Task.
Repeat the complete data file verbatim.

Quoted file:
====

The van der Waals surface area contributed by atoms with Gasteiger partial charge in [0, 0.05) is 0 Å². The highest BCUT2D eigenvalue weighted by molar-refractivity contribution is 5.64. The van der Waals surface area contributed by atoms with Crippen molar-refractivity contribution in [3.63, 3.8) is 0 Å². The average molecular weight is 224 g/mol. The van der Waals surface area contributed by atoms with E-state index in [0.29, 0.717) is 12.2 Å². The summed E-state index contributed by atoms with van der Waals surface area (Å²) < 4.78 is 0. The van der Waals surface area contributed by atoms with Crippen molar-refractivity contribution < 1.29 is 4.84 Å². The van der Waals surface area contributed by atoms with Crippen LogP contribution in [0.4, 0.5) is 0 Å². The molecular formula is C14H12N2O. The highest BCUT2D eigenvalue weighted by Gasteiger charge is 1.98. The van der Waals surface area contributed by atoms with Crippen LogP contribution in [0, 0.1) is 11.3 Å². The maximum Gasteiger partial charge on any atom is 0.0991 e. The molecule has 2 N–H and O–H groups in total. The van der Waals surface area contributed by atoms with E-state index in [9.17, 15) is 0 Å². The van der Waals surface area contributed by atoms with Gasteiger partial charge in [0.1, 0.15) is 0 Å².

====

The van der Waals surface area contributed by atoms with Gasteiger partial charge in [0, 0.05) is 0 Å². The highest BCUT2D eigenvalue weighted by molar-refractivity contribution is 5.64. The van der Waals surface area contributed by atoms with Crippen molar-refractivity contribution in [3.63, 3.8) is 0 Å². The average molecular weight is 224 g/mol. The van der Waals surface area contributed by atoms with E-state index in [0.29, 0.717) is 12.2 Å². The summed E-state index contributed by atoms with van der Waals surface area (Å²) < 4.78 is 0. The van der Waals surface area contributed by atoms with Crippen molar-refractivity contribution < 1.29 is 4.84 Å². The van der Waals surface area contributed by atoms with Crippen LogP contribution in [0.4, 0.5) is 0 Å². The molecular formula is C14H12N2O. The highest BCUT2D eigenvalue weighted by Gasteiger charge is 1.98. The van der Waals surface area contributed by atoms with Crippen LogP contribution in [0, 0.1) is 11.3 Å². The maximum Gasteiger partial charge on any atom is 0.0991 e. The molecule has 2 N–H and O–H groups in total. The van der Waals surface area contributed by atoms with E-state index in [9.17, 15) is 0 Å². The van der Waals surface area contributed by atoms with Gasteiger partial charge in [0.1, 0.15) is 0 Å².